Overwhelming majority say Congress should have role in Iran deal

An overwhelming majority of Americans say Congress should be involved in the nuclear deal that the Obama administration is negotiating with Iran.

Seventy-seven percent of likely 2016 general election voters think Obama and Congress should agree jointly to any nuclear accord, according to the survey by McLaughlin & Associates shared exclusively with The Hill.

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The strong public sentiment in favor of congressional oversight could help explain why the Obama administration reversed course earlier this week and endorsed a compromise brokered by Sens. Bob CorkerRobert (Bob) Phillips CorkerMurkowski echoes calls for Kavanaugh, accuser to testify Kavanaugh, accuser to testify publicly on Monday Kavanaugh furor intensifies as calls for new testimony grow MORE (R-Tenn.) and Ben CardinBenjamin (Ben) Louis CardinMore Dems come out in public opposition to Kavanaugh Overnight Defense: Officials rush to deny writing anonymous op-ed | Lawmakers offer measure on naming NATO headquarters after McCain | US, India sign deal on sharing intel Lawmakers introduce resolution to back naming NATO headquarters after McCain MORE (D-Md.) that would give Congress a chance to review the final deal.

The poll was conducted for Secure America Now, a self-described nonpartisan organization dedicated to raising security issues “to the forefront of the American debate.”

Several prominent Republicans sit on the group’s board, including former Arkansas Gov. Mike Huckabee, a potential GOP presidential candidate in 2016, and former U.S. Ambassador to the United Nations John Bolton.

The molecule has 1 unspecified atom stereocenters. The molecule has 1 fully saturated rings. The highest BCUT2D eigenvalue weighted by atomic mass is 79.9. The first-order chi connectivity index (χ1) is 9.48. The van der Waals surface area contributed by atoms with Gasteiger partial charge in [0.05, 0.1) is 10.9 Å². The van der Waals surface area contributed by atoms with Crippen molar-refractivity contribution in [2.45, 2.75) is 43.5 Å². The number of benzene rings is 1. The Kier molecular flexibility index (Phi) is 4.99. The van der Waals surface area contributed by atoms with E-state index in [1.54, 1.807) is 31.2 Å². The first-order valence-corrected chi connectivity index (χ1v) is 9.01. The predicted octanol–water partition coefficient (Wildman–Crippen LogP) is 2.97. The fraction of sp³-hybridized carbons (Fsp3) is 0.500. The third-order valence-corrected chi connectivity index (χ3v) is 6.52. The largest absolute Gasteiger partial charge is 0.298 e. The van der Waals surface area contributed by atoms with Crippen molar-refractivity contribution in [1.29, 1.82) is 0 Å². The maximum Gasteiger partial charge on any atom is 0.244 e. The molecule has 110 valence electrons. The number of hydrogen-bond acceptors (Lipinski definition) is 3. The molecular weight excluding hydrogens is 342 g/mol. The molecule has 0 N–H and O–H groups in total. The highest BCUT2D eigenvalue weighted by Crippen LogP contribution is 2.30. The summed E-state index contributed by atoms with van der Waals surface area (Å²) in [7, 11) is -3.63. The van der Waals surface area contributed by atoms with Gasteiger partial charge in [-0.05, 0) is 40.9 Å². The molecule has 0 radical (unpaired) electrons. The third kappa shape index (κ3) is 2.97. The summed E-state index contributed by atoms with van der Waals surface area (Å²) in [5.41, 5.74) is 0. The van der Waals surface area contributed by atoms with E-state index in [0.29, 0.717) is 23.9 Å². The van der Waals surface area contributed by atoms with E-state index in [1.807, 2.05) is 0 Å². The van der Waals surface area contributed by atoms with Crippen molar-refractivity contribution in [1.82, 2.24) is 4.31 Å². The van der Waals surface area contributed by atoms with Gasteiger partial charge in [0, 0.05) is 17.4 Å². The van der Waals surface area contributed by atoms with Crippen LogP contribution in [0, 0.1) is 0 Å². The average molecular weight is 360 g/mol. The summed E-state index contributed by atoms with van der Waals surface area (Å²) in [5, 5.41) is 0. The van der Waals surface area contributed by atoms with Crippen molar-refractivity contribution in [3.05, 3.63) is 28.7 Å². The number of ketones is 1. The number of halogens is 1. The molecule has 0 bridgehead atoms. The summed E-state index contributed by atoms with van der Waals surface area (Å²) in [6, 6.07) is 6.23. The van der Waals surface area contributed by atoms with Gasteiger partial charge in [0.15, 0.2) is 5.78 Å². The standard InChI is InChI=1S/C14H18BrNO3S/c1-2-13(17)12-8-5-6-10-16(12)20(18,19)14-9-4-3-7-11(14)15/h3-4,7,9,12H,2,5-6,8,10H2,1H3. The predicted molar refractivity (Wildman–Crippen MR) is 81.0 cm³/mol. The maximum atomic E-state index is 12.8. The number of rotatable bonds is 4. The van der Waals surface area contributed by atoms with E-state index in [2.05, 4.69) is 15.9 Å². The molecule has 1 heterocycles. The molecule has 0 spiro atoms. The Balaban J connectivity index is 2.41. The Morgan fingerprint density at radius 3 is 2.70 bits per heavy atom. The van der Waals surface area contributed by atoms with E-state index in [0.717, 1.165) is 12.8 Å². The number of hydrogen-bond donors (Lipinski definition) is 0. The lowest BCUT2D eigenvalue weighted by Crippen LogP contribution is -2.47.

The survey showed 73 percent of voters want transparency in the negotiations and believe the administration should publicly release everything agreed to with Iran in writing.

Corker, the chairman of the Senate Foreign Relations Committee, told reporters earlier this week that the classified annexes of the accord, which could run to hundreds of pages, will not be made public.

A majority of Americans are deeply distrustful of Iran and believe Obama should do everything he can to stop them from obtaining a nuclear weapon, even beyond the window of the pending agreement.

Seventy-eight percent of respondents say the purpose of the talks should be to stop Iran from ever obtaining a nuclear weapon, while only 10 percent said the goal should be to accept Iran into the ranks of nations with nuclear arsenals.

Two-thirds said Iran would arm terrorist organizations, such as Hezbollah, with nuclear weapons to be used against the United States.

Overall, a plurality — 35 percent — disapproved of the administration’s negotiations with Iran, while 29 percent approved. Almost 3 in 10 Americans are not aware or don’t know what to think about the talks.

The Foreign Relations Committee on Tuesday unanimously approved legislation that would give Congress a 30-day review period to examine a final nuclear deal. During that time, Obama would be barred from waiving some sanctions.

The president would have 12 days after that review to veto a resolution disapproving of the deal, and Congress would have an additional 10 days to override a veto.